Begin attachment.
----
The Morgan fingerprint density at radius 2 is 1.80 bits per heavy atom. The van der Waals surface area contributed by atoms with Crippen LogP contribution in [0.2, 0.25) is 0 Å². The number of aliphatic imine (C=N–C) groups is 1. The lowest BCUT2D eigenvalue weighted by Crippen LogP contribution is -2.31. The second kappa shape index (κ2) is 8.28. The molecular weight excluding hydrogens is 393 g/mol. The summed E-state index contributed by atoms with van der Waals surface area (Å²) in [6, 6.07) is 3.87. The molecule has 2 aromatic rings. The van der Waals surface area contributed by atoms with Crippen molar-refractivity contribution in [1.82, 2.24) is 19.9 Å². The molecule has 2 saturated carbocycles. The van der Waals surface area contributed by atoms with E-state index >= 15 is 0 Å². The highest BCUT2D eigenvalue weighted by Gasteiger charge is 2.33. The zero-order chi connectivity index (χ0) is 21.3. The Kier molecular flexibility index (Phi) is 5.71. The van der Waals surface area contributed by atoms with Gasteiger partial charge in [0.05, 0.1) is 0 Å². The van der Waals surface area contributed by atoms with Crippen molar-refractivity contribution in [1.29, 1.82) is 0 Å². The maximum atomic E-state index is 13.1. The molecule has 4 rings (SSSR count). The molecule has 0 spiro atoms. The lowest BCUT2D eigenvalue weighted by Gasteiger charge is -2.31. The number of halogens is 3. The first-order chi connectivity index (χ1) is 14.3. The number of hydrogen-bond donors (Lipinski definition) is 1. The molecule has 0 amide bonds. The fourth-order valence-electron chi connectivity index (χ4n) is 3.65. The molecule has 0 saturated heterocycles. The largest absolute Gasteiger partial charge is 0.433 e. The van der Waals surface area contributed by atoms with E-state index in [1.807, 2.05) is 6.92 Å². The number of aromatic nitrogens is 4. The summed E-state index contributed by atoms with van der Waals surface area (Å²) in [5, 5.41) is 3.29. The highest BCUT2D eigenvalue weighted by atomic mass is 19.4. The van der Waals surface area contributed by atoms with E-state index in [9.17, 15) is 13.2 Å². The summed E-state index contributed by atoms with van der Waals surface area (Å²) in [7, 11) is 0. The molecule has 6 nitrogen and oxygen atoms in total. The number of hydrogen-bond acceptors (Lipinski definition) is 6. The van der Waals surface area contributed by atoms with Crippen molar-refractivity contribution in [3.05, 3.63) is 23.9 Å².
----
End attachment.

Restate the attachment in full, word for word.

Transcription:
The Morgan fingerprint density at radius 2 is 1.80 bits per heavy atom. The van der Waals surface area contributed by atoms with Crippen LogP contribution in [0.2, 0.25) is 0 Å². The number of aliphatic imine (C=N–C) groups is 1. The lowest BCUT2D eigenvalue weighted by Crippen LogP contribution is -2.31. The second kappa shape index (κ2) is 8.28. The molecular weight excluding hydrogens is 393 g/mol. The summed E-state index contributed by atoms with van der Waals surface area (Å²) in [6, 6.07) is 3.87. The molecule has 2 aromatic rings. The van der Waals surface area contributed by atoms with Crippen molar-refractivity contribution in [1.82, 2.24) is 19.9 Å². The molecule has 2 saturated carbocycles. The van der Waals surface area contributed by atoms with E-state index >= 15 is 0 Å². The highest BCUT2D eigenvalue weighted by Gasteiger charge is 2.33. The zero-order chi connectivity index (χ0) is 21.3. The Kier molecular flexibility index (Phi) is 5.71. The van der Waals surface area contributed by atoms with Gasteiger partial charge in [0.05, 0.1) is 0 Å². The van der Waals surface area contributed by atoms with Crippen molar-refractivity contribution in [1.29, 1.82) is 0 Å². The maximum atomic E-state index is 13.1. The molecule has 4 rings (SSSR count). The molecule has 0 spiro atoms. The lowest BCUT2D eigenvalue weighted by Gasteiger charge is -2.31. The number of halogens is 3. The first-order chi connectivity index (χ1) is 14.3. The number of hydrogen-bond donors (Lipinski definition) is 1. The molecule has 0 amide bonds. The fourth-order valence-electron chi connectivity index (χ4n) is 3.65. The molecule has 0 saturated heterocycles. The largest absolute Gasteiger partial charge is 0.433 e. The van der Waals surface area contributed by atoms with E-state index in [1.807, 2.05) is 6.92 Å². The number of aromatic nitrogens is 4. The summed E-state index contributed by atoms with van der Waals surface area (Å²) in [5, 5.41) is 3.29. The highest BCUT2D eigenvalue weighted by atomic mass is 19.4. The van der Waals surface area contributed by atoms with E-state index in [9.17, 15) is 13.2 Å². The summed E-state index contributed by atoms with van der Waals surface area (Å²) in [7, 11) is 0. The molecule has 6 nitrogen and oxygen atoms in total. The number of hydrogen-bond acceptors (Lipinski definition) is 6. The van der Waals surface area contributed by atoms with Crippen molar-refractivity contribution in [3.05, 3.63) is 23.9 Å².